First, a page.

how to write a short story

A short story is a joy to craft. Not only do you not have the challenge of a long novel, but you can be creative and have some fun at the same time. A short story need not be elaborate and contain fewer ideas and characters.

A lot of famous novelists have played around with the short story form to perfect their craft, so even if you aim to write books, it can be worth perfecting your short story craft first. It might even be the start of an idea that develops into a novel.

The challenge and allure of short stories

While a short story may not take as long to write, it can be a challenge to develop a compelling plot, excellent characterisation and all the core elements needed in a good story in such a short time. Hence the challenge and allure to do it well.

To make it a little easier, it helps to have some useful items in your toolbox like knowing how to structure it, understanding what core elements it needs and what techniques might enhance your story.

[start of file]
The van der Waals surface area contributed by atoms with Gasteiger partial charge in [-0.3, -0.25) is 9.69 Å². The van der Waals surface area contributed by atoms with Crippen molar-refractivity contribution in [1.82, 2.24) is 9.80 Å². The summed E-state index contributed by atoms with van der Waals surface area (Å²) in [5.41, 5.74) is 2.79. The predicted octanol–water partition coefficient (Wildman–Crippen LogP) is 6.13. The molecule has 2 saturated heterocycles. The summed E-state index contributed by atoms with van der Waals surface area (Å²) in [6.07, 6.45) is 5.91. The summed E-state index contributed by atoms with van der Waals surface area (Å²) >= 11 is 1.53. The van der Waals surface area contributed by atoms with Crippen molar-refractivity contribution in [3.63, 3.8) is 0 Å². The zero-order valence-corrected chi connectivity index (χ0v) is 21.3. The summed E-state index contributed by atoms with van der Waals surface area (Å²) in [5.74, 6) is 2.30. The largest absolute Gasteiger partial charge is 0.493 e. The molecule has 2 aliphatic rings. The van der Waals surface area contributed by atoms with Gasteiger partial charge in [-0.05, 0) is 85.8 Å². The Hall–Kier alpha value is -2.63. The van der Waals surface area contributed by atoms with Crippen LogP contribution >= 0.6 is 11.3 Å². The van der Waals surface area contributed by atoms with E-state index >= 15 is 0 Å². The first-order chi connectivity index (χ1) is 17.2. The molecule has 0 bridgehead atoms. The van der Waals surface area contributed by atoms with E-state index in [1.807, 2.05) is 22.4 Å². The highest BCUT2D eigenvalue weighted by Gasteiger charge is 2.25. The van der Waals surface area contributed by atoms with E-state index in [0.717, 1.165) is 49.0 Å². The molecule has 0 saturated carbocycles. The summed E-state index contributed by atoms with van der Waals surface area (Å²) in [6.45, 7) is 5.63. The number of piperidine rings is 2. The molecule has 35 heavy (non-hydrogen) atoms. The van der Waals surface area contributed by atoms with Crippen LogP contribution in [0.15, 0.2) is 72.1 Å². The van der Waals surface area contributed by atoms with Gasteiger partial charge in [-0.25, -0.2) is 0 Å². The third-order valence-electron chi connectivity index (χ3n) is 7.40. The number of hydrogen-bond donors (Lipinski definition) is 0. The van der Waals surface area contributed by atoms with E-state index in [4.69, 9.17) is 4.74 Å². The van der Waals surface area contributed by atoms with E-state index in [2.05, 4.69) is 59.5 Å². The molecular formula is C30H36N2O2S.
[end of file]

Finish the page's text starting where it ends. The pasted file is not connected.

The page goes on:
Sources of inspiration for short stories

A good way to get started on short stories is to read some of the best. Did you know Agatha Christie wrote over 100 novels, plays and short stories? She might be a good place to get started (see Tragedy at Marson Manor, The Mystery of Hunter’s Lodge or The Shadow on the Glass).

Ernest Hemingway (Indian Camp, Soldier’s Home, The Snows of Kilimanjaro), Virginia Woolf (The Mark on the Wall, Kew Gardens), and Graham Greene (The Destructors, The End of the Party) are also other options for inspiring literature.

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Using a strong central idea

It is important to have a strong central idea or conflict to drive the story and form your plot. Just note that short stories don’t have the time or space for subplots. These will pull away from the focus of the short story. So keep it simple and central and leave the subplots to novels.

Core elements of a short story

Characters: Like all good stories, strong, central characters help move a plot forward through their actions or engaging dialogue. A good protagonist with big goals or motivations is someone the audience can get behind, with side characters who assist or oppose them.